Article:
This post has been co-authored by Paul Zakkour, Director at Carbon Counts.
Let’s explore how carbon removal featured at COP27, the relevant developments in climate change negotiations, and what to watch out for through 2023 and up to COP28.
The Egyptian Presidency called COP27 the “African COP” and the “implementation COP”. The meeting in Sharm El-Sheikh could, however, also have adopted the strapline of the “removals COP”, given the levels of activity on the subject across the two-week conference.
The dedicated carbon removal community presence was probably the highest ever seen at a COP; more than 70 side events relating to carbon removal were listed on a virtual platform established by the UN Climate Change High-Level Champions Team, Carbon Gap, Open Air Collective, Rethinking Removals, Carbon Business Council and DAC Coalition.
Events on the side were complemented by new initiatives, for example, the CDR Launchpad, which includes a commitment to build at least one 1000+ tonne a year CDR project by 2025 by each member country — currently listing Canada, the European Commission, Japan, Norway, the United Kingdom, and the United States.
COP27 will go into history as the “Loss & Damage COP”, finalising a decades-long conversation and establishing a dedicated fund to assist especially vulnerable developing countries in responding to loss and damage from climate change. While not entirely obvious on first reading, the threat of loss and damage assistance can provide a valuable spur for large emitters to deepen their mitigation ambition.
COP27 offered some surprises for carbon removal. For example, a draft version of a Cover Decision called for “developed countries to attain net-negative carbon emissions by 2030”. Such calls for developed countries to achieve net zero earlier to provide more time to developing countries have become louder in recent years. The final text, as expected, did not include such a 2030 target but left anyone working “to keep 1.5C alive” disappointed — it took all efforts to keep what had been agreed a year before in Glasgow.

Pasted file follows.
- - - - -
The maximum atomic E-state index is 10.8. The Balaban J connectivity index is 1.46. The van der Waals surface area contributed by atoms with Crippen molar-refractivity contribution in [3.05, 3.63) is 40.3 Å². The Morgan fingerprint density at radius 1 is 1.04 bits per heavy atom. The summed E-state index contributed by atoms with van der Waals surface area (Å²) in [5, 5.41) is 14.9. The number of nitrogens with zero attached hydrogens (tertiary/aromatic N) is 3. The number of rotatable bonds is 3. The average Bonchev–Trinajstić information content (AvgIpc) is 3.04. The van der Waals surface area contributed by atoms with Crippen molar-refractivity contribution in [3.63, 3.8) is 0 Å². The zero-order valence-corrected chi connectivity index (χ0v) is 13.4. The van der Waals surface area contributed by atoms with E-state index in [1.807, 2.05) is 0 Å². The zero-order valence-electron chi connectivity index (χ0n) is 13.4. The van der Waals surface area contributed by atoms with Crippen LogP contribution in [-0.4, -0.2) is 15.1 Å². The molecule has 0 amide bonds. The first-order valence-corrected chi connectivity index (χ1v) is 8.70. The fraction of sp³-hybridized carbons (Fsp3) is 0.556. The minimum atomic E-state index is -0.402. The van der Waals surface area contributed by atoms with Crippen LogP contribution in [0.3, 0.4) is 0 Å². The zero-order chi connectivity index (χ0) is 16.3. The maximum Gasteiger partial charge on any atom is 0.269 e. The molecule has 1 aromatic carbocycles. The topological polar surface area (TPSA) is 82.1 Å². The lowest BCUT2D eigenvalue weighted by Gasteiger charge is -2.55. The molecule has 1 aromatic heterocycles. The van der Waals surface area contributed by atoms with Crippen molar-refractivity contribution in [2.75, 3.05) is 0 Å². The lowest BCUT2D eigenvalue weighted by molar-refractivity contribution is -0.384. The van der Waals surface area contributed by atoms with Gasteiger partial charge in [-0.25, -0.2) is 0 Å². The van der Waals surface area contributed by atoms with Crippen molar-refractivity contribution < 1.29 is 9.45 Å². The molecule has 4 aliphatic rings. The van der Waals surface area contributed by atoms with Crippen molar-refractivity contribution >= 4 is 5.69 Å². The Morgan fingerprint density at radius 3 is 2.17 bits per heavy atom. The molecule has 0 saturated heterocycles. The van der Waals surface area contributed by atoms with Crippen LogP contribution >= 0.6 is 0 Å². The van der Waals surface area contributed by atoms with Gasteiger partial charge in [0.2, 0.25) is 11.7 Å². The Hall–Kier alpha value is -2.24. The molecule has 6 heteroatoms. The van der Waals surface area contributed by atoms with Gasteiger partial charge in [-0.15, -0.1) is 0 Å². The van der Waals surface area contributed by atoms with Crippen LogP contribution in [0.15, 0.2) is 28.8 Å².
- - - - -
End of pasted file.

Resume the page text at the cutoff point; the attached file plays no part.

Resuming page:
Although an inherent part of climate change mitigation, carbon removal is, in practice, still something of a separate topic operating within a bubble. Further work is needed before the subject becomes entirely mainstreamed into the broader mitigation discussions. Perhaps such separation is a good thing though, considering the particularly unique features of carbon removal. The complicating aspects, such as leakage, monitoring and reversals risk, have led to complex discussions in fora such as the Article 6.4 Supervisory Body.
Demystifying carbon removal should be high on the agenda in 2023, including under:
1. The technical dialogues ongoing under the Global Stocktake.
2. The work programme on urgently scaling up mitigation action that will take place alongside the global stocktake. This may provide an opportunity to open up a dialogue on the role of carbon removal in pre-2030 mitigation. Parties and observers have until the 1st of February 2023 to submit views on suggested topics for the dialogue.
3. The work of the Article 6.4 Supervisory Body (SB), where a request has been made for more input, by 15 March 2023, regarding activities involving removal in the UNFCCC’s project-based crediting mechanism. This also creates another space for a structured conversation dedicated to the unique features of removal.
Removals under Article 6
As an “implementation COP” would have it, the negotiations on Article 6 were increasingly technical. Lengthy discussions spanned accounting, reporting, and authorisation of units (and whether that could be revoked) under Article 6.2. The latter, together with other contentious issues like whether emission avoidance could be credited, were deferred to COP28.
Under Article 6.4, the question of non-authorised emission reductions (ERs) was one of the major causes of disagreement. In the final text, the chapter on the registry distinguishes between “authorised ERs” used towards the achievement of Nationally Determined Contributions (NDCs) or other international mitigation purposes, and “mitigation contribution ERs” used to reduce the emission levels in the Host country.